Vako hasn’t surrendered his position since getting his chance. In fact, he’s proving to be one of the team’s most irreplaceable players in the midfield. He has tallied four goals and two assists in seven matches since the start of June and, more importantly, the Earthquakes are 4-1-2 in that stretch. Of all players in MLS, only seven – including Vako – have tallied at least four goals and two assists since June 1, including superstars Carlos Vela, Alejandro Pozuelo, Maxi Moralez and Diego Rossi. Vako also scored three goals in two matches as part of Lamar Hunt U.S Open Cup play during the month of June.
“He’s been perfect,” said Almeyda following the Clasico on June 29, in which Vako scored the game-winner. “He needs to stay on this path; it’s the only way he will keep his position and he is demonstrating that he has improved a lot.”
Vako has not only gotten the stamp of approval from his coach, but also from his teammates. Once seemingly broken, the Earthquakes’ locker room camaraderie is among the strongest in MLS.
“I’m proud of him,” said Chris Wondolowski. “I think that he, along with all of us, got off to a rough start. It would’ve been very easy for him just to throw in the towel, to not care, but he was opposite. He’s now bought in, and as you saw tonight [June 26], he’s a great player. The first goal – that flick around him was excellent. It was unreal. But also, just all throughout the game, he was a handful. He always is a handful and it was great to see. I’m glad to see him get his reward.”
Even national media are noticing Vako’s development. ESPN analyst and former MLS Golden Boot winner Taylor Twellman made a remark during a match between Seattle and Atlanta that Vako would be in the MVP conversation if Carlos Vela wasn’t having his record-breaking season.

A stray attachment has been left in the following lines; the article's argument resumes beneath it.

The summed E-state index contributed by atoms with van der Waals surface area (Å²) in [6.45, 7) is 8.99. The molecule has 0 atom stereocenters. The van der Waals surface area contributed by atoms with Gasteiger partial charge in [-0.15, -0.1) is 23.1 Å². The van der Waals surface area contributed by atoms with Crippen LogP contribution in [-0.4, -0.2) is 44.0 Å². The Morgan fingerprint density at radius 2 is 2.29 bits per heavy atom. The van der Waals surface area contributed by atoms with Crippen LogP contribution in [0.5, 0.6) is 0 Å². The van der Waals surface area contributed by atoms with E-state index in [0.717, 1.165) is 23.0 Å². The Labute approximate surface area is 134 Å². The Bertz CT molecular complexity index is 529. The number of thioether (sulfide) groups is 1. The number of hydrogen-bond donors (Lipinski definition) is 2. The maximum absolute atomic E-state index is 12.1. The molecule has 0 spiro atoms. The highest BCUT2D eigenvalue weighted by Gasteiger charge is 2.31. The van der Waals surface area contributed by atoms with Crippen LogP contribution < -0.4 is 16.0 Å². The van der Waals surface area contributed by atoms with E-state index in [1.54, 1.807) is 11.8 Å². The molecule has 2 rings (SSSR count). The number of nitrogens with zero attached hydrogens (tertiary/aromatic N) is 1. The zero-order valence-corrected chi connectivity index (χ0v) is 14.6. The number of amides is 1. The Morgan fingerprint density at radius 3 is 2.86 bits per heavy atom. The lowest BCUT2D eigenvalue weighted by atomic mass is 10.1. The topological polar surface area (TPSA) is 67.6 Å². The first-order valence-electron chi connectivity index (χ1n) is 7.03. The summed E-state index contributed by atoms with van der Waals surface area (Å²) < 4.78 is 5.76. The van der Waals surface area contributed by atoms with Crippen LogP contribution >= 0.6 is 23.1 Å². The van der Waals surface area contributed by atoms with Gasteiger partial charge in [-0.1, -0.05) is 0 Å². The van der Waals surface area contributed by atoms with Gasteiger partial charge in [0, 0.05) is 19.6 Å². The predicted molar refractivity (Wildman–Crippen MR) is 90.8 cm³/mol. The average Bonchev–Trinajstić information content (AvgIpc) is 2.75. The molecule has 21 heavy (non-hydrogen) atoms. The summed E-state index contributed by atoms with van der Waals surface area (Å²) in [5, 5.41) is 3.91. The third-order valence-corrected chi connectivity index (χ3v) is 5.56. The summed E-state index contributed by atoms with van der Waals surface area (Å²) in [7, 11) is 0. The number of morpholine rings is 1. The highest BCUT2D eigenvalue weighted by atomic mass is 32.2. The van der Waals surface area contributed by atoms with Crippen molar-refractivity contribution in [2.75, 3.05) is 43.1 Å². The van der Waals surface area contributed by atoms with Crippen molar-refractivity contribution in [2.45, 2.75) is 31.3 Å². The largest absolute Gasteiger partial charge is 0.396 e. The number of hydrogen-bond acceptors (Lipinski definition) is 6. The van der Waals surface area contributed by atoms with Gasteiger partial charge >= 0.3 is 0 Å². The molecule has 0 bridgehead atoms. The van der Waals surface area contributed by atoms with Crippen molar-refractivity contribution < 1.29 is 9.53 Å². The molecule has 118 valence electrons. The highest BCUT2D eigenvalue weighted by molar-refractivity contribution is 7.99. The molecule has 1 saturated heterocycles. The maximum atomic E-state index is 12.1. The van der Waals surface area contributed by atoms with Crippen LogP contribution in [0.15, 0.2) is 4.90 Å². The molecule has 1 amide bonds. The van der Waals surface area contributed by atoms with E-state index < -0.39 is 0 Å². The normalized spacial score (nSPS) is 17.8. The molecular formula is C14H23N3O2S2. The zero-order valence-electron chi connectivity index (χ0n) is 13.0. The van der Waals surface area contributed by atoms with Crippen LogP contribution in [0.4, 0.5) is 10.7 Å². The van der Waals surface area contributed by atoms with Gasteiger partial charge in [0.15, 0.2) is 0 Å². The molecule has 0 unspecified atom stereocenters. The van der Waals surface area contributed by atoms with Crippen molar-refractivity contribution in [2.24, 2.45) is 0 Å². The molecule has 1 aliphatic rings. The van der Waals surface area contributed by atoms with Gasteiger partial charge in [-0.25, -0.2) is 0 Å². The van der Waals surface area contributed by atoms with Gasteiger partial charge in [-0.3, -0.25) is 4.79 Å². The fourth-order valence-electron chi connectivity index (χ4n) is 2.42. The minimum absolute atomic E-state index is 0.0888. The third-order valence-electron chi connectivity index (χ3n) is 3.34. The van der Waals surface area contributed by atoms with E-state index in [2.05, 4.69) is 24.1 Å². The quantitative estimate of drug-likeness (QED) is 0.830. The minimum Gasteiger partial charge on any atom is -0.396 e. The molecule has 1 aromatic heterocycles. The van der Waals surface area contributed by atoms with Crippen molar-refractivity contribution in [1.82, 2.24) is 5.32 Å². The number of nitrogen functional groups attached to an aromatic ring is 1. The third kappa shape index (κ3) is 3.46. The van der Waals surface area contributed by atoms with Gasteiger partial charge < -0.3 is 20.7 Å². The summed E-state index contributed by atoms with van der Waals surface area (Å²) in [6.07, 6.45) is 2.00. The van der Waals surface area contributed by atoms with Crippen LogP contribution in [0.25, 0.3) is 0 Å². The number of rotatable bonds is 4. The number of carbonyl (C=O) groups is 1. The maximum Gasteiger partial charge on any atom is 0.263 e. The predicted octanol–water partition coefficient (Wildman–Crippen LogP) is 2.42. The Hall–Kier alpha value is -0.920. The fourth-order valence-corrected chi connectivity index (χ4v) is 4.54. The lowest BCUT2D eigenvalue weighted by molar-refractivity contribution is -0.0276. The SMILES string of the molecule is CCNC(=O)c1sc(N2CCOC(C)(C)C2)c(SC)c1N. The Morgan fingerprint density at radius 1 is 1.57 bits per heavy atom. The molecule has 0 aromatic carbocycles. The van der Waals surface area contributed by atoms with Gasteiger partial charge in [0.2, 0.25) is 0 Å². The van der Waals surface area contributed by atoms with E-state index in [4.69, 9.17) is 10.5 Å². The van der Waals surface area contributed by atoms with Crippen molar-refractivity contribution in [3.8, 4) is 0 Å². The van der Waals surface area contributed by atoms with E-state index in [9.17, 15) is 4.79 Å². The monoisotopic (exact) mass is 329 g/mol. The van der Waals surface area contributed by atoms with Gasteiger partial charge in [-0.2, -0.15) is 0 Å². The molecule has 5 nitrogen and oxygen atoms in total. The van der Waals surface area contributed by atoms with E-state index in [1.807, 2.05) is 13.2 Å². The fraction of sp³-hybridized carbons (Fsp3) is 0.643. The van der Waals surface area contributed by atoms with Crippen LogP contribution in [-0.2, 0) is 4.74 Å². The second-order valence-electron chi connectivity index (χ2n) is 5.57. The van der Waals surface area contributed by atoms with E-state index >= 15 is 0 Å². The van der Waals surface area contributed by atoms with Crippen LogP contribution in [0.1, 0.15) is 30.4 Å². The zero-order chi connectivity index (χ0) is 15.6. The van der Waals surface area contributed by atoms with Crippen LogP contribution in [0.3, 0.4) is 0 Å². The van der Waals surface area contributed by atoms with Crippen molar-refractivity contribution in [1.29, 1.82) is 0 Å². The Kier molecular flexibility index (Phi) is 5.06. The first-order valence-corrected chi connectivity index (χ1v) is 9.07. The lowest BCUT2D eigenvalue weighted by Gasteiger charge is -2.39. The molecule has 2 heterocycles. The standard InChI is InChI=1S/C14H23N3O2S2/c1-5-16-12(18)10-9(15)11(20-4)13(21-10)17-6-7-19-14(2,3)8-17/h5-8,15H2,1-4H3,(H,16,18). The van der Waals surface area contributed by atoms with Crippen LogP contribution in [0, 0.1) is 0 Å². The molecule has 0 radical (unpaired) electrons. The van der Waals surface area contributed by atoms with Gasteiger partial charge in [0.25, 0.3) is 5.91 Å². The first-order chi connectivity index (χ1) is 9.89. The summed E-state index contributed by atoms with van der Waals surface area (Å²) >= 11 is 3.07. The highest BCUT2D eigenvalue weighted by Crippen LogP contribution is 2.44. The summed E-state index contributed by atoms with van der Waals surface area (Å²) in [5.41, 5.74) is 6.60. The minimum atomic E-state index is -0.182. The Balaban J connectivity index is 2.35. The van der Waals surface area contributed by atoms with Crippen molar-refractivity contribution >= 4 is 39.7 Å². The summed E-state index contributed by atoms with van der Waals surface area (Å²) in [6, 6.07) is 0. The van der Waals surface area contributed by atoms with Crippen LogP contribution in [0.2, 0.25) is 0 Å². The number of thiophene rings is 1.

Why exactly has Almeyda gotten the best out of the now 26-year-old? For one, he emphasizes one-on-one battles. You can often hear him shouting for players to dribble at their man when they don’t have backup nearby. Vako, Espinoza, Tommy Thompson, Shea Salinas and Marcos Lopez are all players that thrive in a free-dribbling role. Additionally, Almeyda does not discourage his players from making mistakes. Should anyone turn the ball over, they won’t be punished or retaliated against as long as they fight hard to win it back immediately. It encourages creative players to be creative and dangerous players to be dangerous. Also, the man-marking system forces players to have a high level of accountability and removes any opportunity to finger point when things go astray.
Now with Mexican midfielder Carlos Fierro in the fold, all Quakes players need to be on high alert. Fierro made it known during his introductory press conference that he’s willing to fight for a spot and has experience at several positions on the field, including left and right wing, center forward and right back. Expect his arrival to further fan the flames of competition in San Jose.
The Quakes, now in fifth place, will take on Vancouver Whitecaps FC on Saturday, July 20 at 7 p.m. The match will be broadcast live on NBC Sports Bay Area, KNBR 1050 and 1370 KZSF.